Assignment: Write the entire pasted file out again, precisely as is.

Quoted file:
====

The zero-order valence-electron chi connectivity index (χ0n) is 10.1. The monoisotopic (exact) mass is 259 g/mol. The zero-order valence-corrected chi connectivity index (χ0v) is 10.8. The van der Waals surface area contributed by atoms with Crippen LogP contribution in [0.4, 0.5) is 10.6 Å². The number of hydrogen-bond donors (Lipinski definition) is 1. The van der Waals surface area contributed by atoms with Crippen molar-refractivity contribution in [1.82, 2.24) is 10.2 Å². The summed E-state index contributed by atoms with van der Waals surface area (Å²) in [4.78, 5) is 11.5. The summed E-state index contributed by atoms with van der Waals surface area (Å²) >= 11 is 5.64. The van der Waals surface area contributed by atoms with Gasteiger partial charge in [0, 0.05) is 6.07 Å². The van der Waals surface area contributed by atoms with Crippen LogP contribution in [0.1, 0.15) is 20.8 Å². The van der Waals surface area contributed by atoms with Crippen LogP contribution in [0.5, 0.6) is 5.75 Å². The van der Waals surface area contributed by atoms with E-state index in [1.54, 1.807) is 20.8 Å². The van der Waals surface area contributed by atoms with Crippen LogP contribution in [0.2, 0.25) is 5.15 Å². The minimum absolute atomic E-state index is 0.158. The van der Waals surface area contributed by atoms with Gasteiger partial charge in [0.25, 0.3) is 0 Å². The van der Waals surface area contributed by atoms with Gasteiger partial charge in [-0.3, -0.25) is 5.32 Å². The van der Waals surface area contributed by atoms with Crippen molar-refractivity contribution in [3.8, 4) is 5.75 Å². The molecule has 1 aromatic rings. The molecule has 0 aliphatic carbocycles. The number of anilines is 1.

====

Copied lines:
The zero-order valence-electron chi connectivity index (χ0n) is 10.1. The monoisotopic (exact) mass is 259 g/mol. The zero-order valence-corrected chi connectivity index (χ0v) is 10.8. The van der Waals surface area contributed by atoms with Crippen LogP contribution in [0.4, 0.5) is 10.6 Å². The number of hydrogen-bond donors (Lipinski definition) is 1. The van der Waals surface area contributed by atoms with Crippen molar-refractivity contribution in [1.82, 2.24) is 10.2 Å². The summed E-state index contributed by atoms with van der Waals surface area (Å²) in [4.78, 5) is 11.5. The summed E-state index contributed by atoms with van der Waals surface area (Å²) >= 11 is 5.64. The van der Waals surface area contributed by atoms with Gasteiger partial charge in [0, 0.05) is 6.07 Å². The van der Waals surface area contributed by atoms with Crippen LogP contribution in [0.1, 0.15) is 20.8 Å². The van der Waals surface area contributed by atoms with Crippen LogP contribution in [0.5, 0.6) is 5.75 Å². The van der Waals surface area contributed by atoms with E-state index in [1.54, 1.807) is 20.8 Å². The van der Waals surface area contributed by atoms with Crippen LogP contribution in [0.2, 0.25) is 5.15 Å². The minimum absolute atomic E-state index is 0.158. The van der Waals surface area contributed by atoms with Gasteiger partial charge in [0.25, 0.3) is 0 Å². The van der Waals surface area contributed by atoms with Gasteiger partial charge in [-0.3, -0.25) is 5.32 Å². The van der Waals surface area contributed by atoms with Crippen molar-refractivity contribution in [3.8, 4) is 5.75 Å². The molecule has 1 aromatic rings. The molecule has 0 aliphatic carbocycles. The number of anilines is 1.